Questioning the Darwinism that Lynch Presents as a Viable Basis for Humans to Pursue Science, Peter J. Taylor

Author Information:Peter J. Taylor, University of Massachusetts Boston,

Taylor, Peter J. “Questioning the Darwinism that Lynch Presents as a Viable Basis for Humans to Pursue Science.” Social Epistemology Review and Reply Collective 5, no. 2 (2016): 85-87.

The PDF of the article gives specific page numbers. Shortlink:

Please refer to:


Image credit: Evan Lavine, via flickr

Bill Lynch was a student and colleague of Steve Fuller in sociology and philosophy of science, co-editing a volume with him (and Thomas Brante) on scientific controversies in 1993. His appreciation of Fuller’s thinking led him to write a wonderfully informative review of Fuller’s interpretation of the origins and impact of Kuhn’s extremely influential writing on the dynamics of science (Lynch 2003). Lynch’s current contribution takes on a more recent book by Fuller (2008) in support of intelligent design, which, in brief (based on Lynch’s account), sees purposeful design of the natural world as necessary for humans to be motivated to seek knowledge in the systematic manner of science. (Social epistemology becomes theistic epistemology?) This effort is not so compelling to me. 

Lynch’s critique is not a social study of Fuller bringing philosophical and social studies of science into the legal dispute in the USA over the teaching of intelligent design, nor is it an assessment of the impact (or lack thereof) of Fuller’s contribution to philosophical and social studies of science. Instead, Lynch presents Darwinism, as he construes it, as a viable basis, contra Fuller, for humans to pursue science.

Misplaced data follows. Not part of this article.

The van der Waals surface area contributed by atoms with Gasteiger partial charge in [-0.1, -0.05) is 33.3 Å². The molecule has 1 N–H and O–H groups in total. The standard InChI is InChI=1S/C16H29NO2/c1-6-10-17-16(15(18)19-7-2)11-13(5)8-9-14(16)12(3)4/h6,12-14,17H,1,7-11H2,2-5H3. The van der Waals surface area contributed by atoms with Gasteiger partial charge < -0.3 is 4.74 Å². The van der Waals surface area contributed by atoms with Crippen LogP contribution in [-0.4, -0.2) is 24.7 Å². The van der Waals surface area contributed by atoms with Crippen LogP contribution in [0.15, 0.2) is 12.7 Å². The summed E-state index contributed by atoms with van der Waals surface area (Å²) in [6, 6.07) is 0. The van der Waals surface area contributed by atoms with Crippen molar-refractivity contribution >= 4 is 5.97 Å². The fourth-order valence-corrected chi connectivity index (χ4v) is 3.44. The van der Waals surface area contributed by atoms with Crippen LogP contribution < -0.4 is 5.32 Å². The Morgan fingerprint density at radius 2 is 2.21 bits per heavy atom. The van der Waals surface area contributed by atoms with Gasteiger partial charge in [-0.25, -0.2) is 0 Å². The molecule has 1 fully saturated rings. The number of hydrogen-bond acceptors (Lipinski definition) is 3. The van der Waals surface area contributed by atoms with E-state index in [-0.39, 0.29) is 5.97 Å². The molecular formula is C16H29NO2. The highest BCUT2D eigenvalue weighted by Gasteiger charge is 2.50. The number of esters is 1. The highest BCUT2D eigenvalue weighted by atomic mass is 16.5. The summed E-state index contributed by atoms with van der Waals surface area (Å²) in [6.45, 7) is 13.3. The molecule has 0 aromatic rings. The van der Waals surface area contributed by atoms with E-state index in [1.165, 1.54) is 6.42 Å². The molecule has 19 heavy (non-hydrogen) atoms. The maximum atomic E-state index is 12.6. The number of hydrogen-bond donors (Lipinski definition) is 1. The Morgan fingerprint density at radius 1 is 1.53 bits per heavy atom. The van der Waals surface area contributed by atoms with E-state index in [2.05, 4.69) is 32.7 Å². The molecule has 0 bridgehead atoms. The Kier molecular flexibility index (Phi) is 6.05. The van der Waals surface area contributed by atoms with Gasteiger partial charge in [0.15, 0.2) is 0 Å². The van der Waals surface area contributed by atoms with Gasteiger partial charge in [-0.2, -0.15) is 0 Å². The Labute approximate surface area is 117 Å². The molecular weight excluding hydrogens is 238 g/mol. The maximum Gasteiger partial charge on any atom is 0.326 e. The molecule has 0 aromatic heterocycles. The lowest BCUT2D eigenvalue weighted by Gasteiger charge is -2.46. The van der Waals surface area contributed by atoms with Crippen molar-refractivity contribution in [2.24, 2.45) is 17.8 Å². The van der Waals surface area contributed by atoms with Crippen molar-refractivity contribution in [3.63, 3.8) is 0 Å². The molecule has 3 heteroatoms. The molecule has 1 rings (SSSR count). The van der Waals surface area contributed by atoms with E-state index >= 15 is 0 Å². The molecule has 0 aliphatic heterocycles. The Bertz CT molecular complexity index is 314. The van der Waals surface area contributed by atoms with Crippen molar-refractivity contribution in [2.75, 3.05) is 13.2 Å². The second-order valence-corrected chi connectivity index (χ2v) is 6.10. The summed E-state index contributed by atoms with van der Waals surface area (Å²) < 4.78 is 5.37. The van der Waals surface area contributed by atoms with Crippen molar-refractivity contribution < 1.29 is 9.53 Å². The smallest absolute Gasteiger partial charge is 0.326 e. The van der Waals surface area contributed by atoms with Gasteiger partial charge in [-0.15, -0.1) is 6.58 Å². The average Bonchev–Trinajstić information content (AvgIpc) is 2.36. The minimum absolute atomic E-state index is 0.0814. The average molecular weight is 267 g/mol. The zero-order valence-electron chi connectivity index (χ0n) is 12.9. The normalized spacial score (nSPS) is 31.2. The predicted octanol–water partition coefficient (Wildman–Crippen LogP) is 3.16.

Lynch’s contribution is very long. As a reader with a background in evolutionary biology and science studies, I was not able to get through to the end, for the following reasons:

1) I needed to see Fuller’s argument presented succinctly in a way that commanded enough respect to warrant a critique. Instead, the presentation of Fuller’s argument left me unsure why Fuller would not argue the opposite, namely, that intelligent design, by positing a designing agency, inhibits science—why bother to investigate how the natural world works when some overarching agency can intervene to change that?

2) Moreover, I am skeptical that there is a singular institution called science. Instead, I am interested in teasing out the constellation of factors that shape any episode of systematic knowledge-making (or –disrupting) in a given place and social context (Taylor 2005). What would Lynch (and Fuller) offer as evidence to lead readers like me to accept their formulation?

3) I disagree with Lynch on some very basic concepts about Darwinism, in particular, a) evolution should be distinguished from natural selection and b) natural selection should be understood as a metaphor (Taylor 1998).

In brief:

a) Yes, On The Origin of Species is about evolution, that is, about how the diversity of forms we observe are descended from common ancestors through a series of modifications over time. But Darwin’s purpose was not merely to establish that evolution existed; many before him had noted the changes in fossils from one layer to the next. As he wrote in the introduction, his central problem was to provide a mechanism for evolution that accounted for adaptation:

It is quite conceivable that a naturalist, reflecting on the mutual affinities of organic beings, on their embryological relations … and other such facts, might come to the conclusion that each species had not been independently created, but had descended, like varieties, from other species. Nevertheless, such a conclusion, even if well founded, would be unsatisfactory, until it could be shown how the innumerable species inhabiting this world have been modified, so as to acquire that perfection of structure and coadaptation which most justly excites our admiration (Darwin 1859, 3).